• curation: includes “finding the right data structures of map into various stores. It includes the schema and necessary metadata for longevity and for integration across instruments, experiments, and laboratories” (p. xiii); without this, the data will only be usable by a small number of people (e.g., the lab that did the experiment) and will eventually be lost (e.g., when those people retire)
    • analysis: basically, this refers to turning the data into knowledge – e.g., analysis, modeling, predictive analytics, visualization
  • “eScience is where “IT meetings scientists”” (p. xviii)
  • science paradigms (from p. xviii) :
    • 1000 years ago: science was empirical (describing natural phenomena)
    • last few hundred years: a theoretical branch (using models, generalizations)
    • last few decades: a computational branch (simulating complex phenomena)
    • today: data exploration a.k.a., eScience (unify theory, experiment, and simulation; data captured by instruments or generalized by simulator, processed by software, stored in a computer, and analyzed)

Consumer Health Informatics

FitBit

  • Consumer health informatics (CHI) = “consumer-initiated and/or controlled information to manage one’s own health”
  • depends on literacy – but about 1/2 of Americans have difficulty processing and understanding complex text; 9/10 adults have difficulty with “every day” health information (e.g., MI vs. heart attack)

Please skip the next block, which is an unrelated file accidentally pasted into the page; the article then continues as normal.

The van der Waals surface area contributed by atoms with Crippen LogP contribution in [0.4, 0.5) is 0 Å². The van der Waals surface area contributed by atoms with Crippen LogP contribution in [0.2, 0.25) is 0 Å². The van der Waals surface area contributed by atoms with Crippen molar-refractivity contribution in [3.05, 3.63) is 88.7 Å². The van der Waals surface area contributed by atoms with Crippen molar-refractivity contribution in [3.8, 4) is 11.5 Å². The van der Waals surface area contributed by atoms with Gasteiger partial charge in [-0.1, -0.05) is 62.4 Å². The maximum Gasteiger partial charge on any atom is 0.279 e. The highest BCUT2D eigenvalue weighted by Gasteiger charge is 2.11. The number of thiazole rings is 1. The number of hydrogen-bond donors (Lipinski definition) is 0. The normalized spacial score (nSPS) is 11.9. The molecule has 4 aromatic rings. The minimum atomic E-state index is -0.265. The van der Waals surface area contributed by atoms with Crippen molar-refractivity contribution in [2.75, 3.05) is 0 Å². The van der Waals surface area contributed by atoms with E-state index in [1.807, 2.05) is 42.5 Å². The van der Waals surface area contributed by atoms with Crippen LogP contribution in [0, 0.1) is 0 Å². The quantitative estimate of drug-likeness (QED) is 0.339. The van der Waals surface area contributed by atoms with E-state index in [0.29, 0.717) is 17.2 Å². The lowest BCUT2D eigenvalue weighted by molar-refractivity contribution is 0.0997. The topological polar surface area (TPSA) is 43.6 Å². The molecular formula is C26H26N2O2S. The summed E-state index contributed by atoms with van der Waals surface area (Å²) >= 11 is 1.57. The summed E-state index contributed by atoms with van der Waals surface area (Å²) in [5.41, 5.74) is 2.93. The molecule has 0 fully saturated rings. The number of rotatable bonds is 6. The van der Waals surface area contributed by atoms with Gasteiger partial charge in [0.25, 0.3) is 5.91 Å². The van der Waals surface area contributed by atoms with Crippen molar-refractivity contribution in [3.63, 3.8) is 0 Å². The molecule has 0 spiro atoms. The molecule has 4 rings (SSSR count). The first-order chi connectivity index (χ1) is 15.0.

• has many implications – e.g., do people understand how to take their medications?
    •  if people don’t have the needed information (or can’t understand it), they have trouble managing chronic diseases and aren’t engaged in decisions
    • can result things like in skipping medical tests (because they don’t understand why they are needed), poor adherence to treatment (because they don’t understand how they work – e.g., thinking that once physiotherapy appointment is over, treatment is done; didn’t understand that they need to continue to do the exercise) –> poorer outcomes –> higher costs
  • under the Affordable Care Act, health literacy = “the degree to which an individual has the capacity to obtain, communicate, process, and understand basic health information and services to make appropriate health decisions”
  • eHealth literacy = “the ability to seek, find, understand, and appraise health information from electronic sources and apply the knowledge gained to address or solving a health problem”; includes:
    • oral – speaking and hearing
    • print/visual – reading, writing, understanding visuals
    • numeracy – ability to calculate or reason with numbers
    • computer literacy – operating a computer or information device
  • “universal precautions” = “take specific actions that minimize risk for everyone when it is unclear which patients make be affected” (e.g., if you don’t know who is illiterate, you design your communications so that it will work for those with low literacy and it will work for everyone)
  • consumers are using technology to manage their health – e.g., Fitbit, blood pressure monitors, wifi scales (e.g., a congestive heart failure patient who needs to weigh themselves every day and contact healthcare provider if they gain more than 2 lbs in one day)
  • patient “portal” – allow clients to tap into their own EHR
  • consumers get health information from the web, as well as support group